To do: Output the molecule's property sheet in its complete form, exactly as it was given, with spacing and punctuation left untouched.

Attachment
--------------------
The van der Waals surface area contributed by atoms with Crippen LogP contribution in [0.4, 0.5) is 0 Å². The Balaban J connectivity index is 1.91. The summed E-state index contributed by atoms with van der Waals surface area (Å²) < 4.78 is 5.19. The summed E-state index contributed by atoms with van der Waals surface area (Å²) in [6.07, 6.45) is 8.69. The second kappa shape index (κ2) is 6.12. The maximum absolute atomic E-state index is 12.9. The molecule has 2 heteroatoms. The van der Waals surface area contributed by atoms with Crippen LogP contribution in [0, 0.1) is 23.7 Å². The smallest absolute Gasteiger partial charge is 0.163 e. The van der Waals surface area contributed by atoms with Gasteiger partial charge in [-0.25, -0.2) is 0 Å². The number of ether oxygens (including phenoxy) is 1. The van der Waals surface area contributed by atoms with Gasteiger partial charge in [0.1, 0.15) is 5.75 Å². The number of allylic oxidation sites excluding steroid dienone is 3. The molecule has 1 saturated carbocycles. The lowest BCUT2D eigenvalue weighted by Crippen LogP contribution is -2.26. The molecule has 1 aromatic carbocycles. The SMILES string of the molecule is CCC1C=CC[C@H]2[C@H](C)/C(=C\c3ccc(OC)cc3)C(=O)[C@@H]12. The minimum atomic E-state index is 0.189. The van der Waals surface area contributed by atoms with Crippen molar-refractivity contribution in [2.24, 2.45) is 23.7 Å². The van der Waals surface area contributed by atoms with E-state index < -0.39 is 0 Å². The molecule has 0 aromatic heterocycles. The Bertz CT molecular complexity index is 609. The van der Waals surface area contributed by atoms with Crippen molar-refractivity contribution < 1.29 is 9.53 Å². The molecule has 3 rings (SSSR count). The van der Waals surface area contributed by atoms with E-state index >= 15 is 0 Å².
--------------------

The van der Waals surface area contributed by atoms with Crippen LogP contribution in [0.4, 0.5) is 0 Å². The Balaban J connectivity index is 1.91. The summed E-state index contributed by atoms with van der Waals surface area (Å²) < 4.78 is 5.19. The summed E-state index contributed by atoms with van der Waals surface area (Å²) in [6.07, 6.45) is 8.69. The second kappa shape index (κ2) is 6.12. The maximum absolute atomic E-state index is 12.9. The molecule has 2 heteroatoms. The van der Waals surface area contributed by atoms with Crippen LogP contribution in [0, 0.1) is 23.7 Å². The smallest absolute Gasteiger partial charge is 0.163 e. The van der Waals surface area contributed by atoms with Gasteiger partial charge in [-0.25, -0.2) is 0 Å². The number of ether oxygens (including phenoxy) is 1. The van der Waals surface area contributed by atoms with Gasteiger partial charge in [0.1, 0.15) is 5.75 Å². The number of allylic oxidation sites excluding steroid dienone is 3. The molecule has 1 saturated carbocycles. The lowest BCUT2D eigenvalue weighted by Crippen LogP contribution is -2.26. The molecule has 1 aromatic carbocycles. The SMILES string of the molecule is CCC1C=CC[C@H]2[C@H](C)/C(=C\c3ccc(OC)cc3)C(=O)[C@@H]12. The minimum atomic E-state index is 0.189. The van der Waals surface area contributed by atoms with Crippen molar-refractivity contribution in [2.24, 2.45) is 23.7 Å². The van der Waals surface area contributed by atoms with E-state index < -0.39 is 0 Å². The molecule has 0 aromatic heterocycles. The Bertz CT molecular complexity index is 609. The van der Waals surface area contributed by atoms with Crippen molar-refractivity contribution < 1.29 is 9.53 Å². The molecule has 3 rings (SSSR count). The van der Waals surface area contributed by atoms with E-state index >= 15 is 0 Å².